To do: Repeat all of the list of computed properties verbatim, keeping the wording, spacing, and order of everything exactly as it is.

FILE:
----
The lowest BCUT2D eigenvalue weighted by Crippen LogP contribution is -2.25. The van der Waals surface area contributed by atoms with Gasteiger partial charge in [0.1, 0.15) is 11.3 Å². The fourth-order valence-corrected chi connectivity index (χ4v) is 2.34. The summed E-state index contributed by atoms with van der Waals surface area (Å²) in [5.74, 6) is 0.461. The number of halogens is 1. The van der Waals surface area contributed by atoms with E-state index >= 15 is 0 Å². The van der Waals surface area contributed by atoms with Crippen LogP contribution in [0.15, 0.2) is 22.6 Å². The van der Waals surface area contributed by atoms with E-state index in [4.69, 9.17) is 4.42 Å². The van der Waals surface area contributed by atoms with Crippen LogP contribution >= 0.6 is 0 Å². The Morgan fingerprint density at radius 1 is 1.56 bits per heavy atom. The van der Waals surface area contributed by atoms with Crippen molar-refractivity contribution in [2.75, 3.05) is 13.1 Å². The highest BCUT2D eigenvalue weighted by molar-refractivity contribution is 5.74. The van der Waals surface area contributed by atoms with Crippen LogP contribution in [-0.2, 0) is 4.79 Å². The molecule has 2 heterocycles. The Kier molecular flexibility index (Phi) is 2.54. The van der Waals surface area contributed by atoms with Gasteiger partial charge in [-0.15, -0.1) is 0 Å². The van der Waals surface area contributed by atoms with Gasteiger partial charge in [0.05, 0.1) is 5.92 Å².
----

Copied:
The lowest BCUT2D eigenvalue weighted by Crippen LogP contribution is -2.25. The van der Waals surface area contributed by atoms with Gasteiger partial charge in [0.1, 0.15) is 11.3 Å². The fourth-order valence-corrected chi connectivity index (χ4v) is 2.34. The summed E-state index contributed by atoms with van der Waals surface area (Å²) in [5.74, 6) is 0.461. The number of halogens is 1. The van der Waals surface area contributed by atoms with E-state index >= 15 is 0 Å². The van der Waals surface area contributed by atoms with Crippen LogP contribution in [0.15, 0.2) is 22.6 Å². The van der Waals surface area contributed by atoms with E-state index in [4.69, 9.17) is 4.42 Å². The van der Waals surface area contributed by atoms with Crippen LogP contribution >= 0.6 is 0 Å². The Morgan fingerprint density at radius 1 is 1.56 bits per heavy atom. The van der Waals surface area contributed by atoms with Crippen molar-refractivity contribution in [2.75, 3.05) is 13.1 Å². The highest BCUT2D eigenvalue weighted by molar-refractivity contribution is 5.74. The van der Waals surface area contributed by atoms with Crippen LogP contribution in [-0.2, 0) is 4.79 Å². The molecule has 2 heterocycles. The Kier molecular flexibility index (Phi) is 2.54. The van der Waals surface area contributed by atoms with Gasteiger partial charge in [-0.15, -0.1) is 0 Å². The van der Waals surface area contributed by atoms with Gasteiger partial charge in [0.05, 0.1) is 5.92 Å².